It can be the simplest equipment. These required no modification whatever. They are step in fence posts designed for temporary electric fences. They are light weight and quick to set up. That is what I wrote when I first created this page. What I didn't realize due to my lack of experience was that in using them I taught my dog to go slow. I also taught a weave pole performance that required more flexing of the back. What I learned since then is that safer weave pole performance is straigher. The dog flexes a little, and the poles flex a little. The dog will be pushing against the pole as they move forward. For the electric fence post type of poles rubbing against them is not particularly comfortable because the surface is full of ridges. So the dog makes a bigger arc to reduce contact. This both slows the dog down and increases back bending. If the dog is small enough this might not be an issue. I don't have the experience to say.
This set is a bit more work, but has advantages. I use replacement fiberglass
tent poles (see your local camping supplies source) and then put the PVC poles
over them. The result is a set of weaves that will flex as the dog pushes
In this picture you can see some black fiberglass poles already set up and some lying on the ground. These are the poles that are usually strung together with elastic cord for dome type tents. You can by them as replacement sets from sports and camping supply stores. They are very flexible. In soft ground I find it fastest to simply push the poles into the ground. I stand over the pole wrap my hands around the pole with my thumbs pointing down, and push. That usually works only on soft ground. If that is too difficult I may pound them in with a plastic tent stake hammer. Don't use a metal headed hammer because the poles may split or break. If they don't pound in easily then I prefer to make a pilot hole using one of those giant nails. The longer your fiberglass poles, the less the risk that a fast moving dog will shove the PVC pipe up right over the top. I don't have a fast poles dog, so its never happened to me, but I can see if the dog causes a lot of flex and is pushing it might happen.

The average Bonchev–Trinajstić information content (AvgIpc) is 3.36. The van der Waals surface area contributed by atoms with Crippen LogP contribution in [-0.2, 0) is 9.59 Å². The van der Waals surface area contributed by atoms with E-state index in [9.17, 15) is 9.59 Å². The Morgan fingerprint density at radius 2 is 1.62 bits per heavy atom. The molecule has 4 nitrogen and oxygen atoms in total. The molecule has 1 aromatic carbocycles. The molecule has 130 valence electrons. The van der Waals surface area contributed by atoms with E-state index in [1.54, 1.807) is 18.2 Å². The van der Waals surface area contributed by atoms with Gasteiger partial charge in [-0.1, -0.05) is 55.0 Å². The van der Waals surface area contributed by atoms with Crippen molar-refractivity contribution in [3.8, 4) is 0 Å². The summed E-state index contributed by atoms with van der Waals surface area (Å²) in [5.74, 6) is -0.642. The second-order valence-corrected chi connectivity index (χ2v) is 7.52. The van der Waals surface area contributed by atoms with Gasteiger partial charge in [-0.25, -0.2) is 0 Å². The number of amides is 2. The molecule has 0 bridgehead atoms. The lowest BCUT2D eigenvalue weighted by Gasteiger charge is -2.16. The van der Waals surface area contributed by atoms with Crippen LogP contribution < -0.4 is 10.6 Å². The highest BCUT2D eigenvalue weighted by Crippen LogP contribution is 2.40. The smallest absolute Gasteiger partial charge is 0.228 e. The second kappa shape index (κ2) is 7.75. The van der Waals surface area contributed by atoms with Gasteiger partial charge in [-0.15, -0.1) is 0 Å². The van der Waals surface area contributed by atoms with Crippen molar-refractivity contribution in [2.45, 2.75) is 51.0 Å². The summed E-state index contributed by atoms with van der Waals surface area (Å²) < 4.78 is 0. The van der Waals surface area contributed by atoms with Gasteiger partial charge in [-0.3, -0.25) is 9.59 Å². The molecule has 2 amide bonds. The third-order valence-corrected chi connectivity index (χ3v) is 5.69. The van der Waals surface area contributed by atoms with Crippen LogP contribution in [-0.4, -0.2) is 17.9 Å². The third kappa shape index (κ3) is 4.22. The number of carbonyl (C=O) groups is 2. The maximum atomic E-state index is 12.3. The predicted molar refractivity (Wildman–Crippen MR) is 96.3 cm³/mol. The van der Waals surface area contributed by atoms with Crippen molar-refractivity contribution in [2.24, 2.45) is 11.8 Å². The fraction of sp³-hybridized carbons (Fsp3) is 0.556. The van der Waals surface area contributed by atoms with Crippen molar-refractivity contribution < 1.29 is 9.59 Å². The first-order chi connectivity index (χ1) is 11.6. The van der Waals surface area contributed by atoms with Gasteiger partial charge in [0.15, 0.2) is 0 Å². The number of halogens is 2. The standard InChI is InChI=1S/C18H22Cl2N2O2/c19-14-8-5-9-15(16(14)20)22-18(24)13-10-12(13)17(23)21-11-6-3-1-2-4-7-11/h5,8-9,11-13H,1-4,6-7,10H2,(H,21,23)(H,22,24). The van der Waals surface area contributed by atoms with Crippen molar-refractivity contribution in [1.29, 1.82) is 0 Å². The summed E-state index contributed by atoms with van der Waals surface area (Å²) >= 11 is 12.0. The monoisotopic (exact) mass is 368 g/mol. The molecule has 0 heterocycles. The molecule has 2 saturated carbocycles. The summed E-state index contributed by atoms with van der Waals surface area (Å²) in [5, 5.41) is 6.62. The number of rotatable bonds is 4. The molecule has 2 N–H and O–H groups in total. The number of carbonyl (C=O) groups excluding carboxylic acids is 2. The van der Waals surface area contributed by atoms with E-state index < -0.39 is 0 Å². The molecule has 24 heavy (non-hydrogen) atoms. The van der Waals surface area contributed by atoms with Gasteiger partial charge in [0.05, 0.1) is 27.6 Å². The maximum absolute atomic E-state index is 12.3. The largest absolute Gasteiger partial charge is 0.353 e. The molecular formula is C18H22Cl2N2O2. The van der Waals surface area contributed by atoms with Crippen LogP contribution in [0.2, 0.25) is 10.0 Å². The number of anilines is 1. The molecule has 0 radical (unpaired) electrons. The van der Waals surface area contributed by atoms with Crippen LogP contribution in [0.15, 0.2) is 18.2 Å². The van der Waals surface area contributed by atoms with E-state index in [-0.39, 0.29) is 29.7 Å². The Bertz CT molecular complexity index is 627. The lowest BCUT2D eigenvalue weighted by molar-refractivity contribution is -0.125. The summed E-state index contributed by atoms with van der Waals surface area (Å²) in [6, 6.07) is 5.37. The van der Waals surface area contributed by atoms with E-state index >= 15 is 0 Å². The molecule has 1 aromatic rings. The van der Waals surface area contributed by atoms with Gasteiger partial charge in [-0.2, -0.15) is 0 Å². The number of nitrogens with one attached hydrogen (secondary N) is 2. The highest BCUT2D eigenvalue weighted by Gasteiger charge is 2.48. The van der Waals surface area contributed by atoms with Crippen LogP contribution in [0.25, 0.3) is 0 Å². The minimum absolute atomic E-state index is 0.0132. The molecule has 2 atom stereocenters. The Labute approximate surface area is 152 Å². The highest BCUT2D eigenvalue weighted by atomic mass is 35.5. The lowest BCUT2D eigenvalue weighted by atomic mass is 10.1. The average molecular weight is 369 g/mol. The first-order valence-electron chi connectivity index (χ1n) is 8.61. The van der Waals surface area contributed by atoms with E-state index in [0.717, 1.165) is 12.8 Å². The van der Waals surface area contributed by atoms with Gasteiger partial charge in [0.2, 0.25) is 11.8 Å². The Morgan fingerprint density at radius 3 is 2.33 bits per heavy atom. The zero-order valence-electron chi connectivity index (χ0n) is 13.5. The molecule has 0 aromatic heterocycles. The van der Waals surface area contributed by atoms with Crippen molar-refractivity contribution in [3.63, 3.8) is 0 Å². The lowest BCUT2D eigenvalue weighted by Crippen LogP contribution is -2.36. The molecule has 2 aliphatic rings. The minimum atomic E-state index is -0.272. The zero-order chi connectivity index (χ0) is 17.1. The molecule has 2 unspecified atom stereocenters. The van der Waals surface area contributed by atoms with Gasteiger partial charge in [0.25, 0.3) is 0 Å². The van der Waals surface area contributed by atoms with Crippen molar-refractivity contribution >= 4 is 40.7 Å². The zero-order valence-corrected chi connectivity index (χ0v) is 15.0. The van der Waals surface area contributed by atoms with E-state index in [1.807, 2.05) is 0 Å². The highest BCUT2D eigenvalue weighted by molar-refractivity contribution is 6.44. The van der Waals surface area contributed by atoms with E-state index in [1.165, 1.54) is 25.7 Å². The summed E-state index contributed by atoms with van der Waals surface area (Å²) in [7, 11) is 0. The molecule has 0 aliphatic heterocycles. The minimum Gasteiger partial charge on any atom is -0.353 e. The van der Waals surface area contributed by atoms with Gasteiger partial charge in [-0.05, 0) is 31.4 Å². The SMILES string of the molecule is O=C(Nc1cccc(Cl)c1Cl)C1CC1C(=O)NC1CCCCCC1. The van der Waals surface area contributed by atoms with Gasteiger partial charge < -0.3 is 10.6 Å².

I use heavy plastic "caution" tape for my distance guides(purchased at the hardware store). I fastened plastic tarp grommets through the tape to maintain a consistent distance. In this picture the grommet is at the "C" in "CAUTION". You can get these grommets in the camping sections of many stores. All you need is a hammer, they make their own holes. You can have different tapes with different poles distances according to the particular rules you will be competing under. That helps avoid the situation in which you have been training with weaves set at one distance apart only to encounter a different distance in competition.
Stretch the tape out on the ground, and put the poles right through the grommet holes. The tape with grommet holes works well for both the step in poles shown above, and the fiberglass poles plus PVC system. In the picture above I removed the tape after installing the fiberglass poles just by sliding the grommets up over the tops of the fiberglass poles. Usually, however, I leave the tape in place. The dogs don't seem to mind and it partly simulates the weaves base of competition poles.
Once you have set up your fiberglass poles just drop PVC pipe over them. OH! And these poles are yellow because they are not your standard PVC pipe. They are the same outside diameter, but are fiberglass and very light. As colorful as they are they are probably not something you will want to use because they are way too expensive for this use. I just had them around from a kid's sports equipment set. Regular PVC will work just as well. Striping the poles with colored plastic electricians tape will make them look great.
The agility equipment page provides a variety of suppliers for making your own weave poles, more designs to support a variety of training methods, and even competition grade sets.
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Copyright © 1996-2003, Diane Blackman Created: September 13, 1996 Updated February 27, 2006